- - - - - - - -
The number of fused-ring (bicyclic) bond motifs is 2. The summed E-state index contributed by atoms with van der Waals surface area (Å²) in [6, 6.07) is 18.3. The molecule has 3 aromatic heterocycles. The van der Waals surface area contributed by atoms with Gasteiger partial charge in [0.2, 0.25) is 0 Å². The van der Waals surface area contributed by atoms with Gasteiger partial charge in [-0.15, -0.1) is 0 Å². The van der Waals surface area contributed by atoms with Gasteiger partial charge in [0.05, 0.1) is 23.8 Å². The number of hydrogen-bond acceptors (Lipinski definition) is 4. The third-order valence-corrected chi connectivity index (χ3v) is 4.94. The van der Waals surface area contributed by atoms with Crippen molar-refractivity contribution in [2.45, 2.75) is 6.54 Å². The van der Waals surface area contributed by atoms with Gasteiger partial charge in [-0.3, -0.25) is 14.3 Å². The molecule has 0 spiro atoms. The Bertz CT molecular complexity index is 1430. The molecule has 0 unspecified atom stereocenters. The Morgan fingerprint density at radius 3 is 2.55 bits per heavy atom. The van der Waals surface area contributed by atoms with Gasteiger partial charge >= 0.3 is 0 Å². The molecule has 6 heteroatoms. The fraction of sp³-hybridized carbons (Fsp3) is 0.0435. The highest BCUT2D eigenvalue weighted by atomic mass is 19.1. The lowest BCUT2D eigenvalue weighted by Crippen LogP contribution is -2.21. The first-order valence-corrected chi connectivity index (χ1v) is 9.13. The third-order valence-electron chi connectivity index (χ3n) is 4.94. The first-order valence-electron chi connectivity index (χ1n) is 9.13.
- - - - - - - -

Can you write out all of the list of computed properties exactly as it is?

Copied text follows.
The number of fused-ring (bicyclic) bond motifs is 2. The summed E-state index contributed by atoms with van der Waals surface area (Å²) in [6, 6.07) is 18.3. The molecule has 3 aromatic heterocycles. The van der Waals surface area contributed by atoms with Gasteiger partial charge in [0.2, 0.25) is 0 Å². The van der Waals surface area contributed by atoms with Gasteiger partial charge in [-0.15, -0.1) is 0 Å². The van der Waals surface area contributed by atoms with Gasteiger partial charge in [0.05, 0.1) is 23.8 Å². The number of hydrogen-bond acceptors (Lipinski definition) is 4. The third-order valence-corrected chi connectivity index (χ3v) is 4.94. The van der Waals surface area contributed by atoms with Crippen molar-refractivity contribution in [2.45, 2.75) is 6.54 Å². The van der Waals surface area contributed by atoms with Gasteiger partial charge in [-0.3, -0.25) is 14.3 Å². The molecule has 0 spiro atoms. The Bertz CT molecular complexity index is 1430. The molecule has 0 unspecified atom stereocenters. The Morgan fingerprint density at radius 3 is 2.55 bits per heavy atom. The van der Waals surface area contributed by atoms with Gasteiger partial charge >= 0.3 is 0 Å². The molecule has 6 heteroatoms. The fraction of sp³-hybridized carbons (Fsp3) is 0.0435. The highest BCUT2D eigenvalue weighted by atomic mass is 19.1. The lowest BCUT2D eigenvalue weighted by Crippen LogP contribution is -2.21. The first-order valence-corrected chi connectivity index (χ1v) is 9.13. The third-order valence-electron chi connectivity index (χ3n) is 4.94. The first-order valence-electron chi connectivity index (χ1n) is 9.13.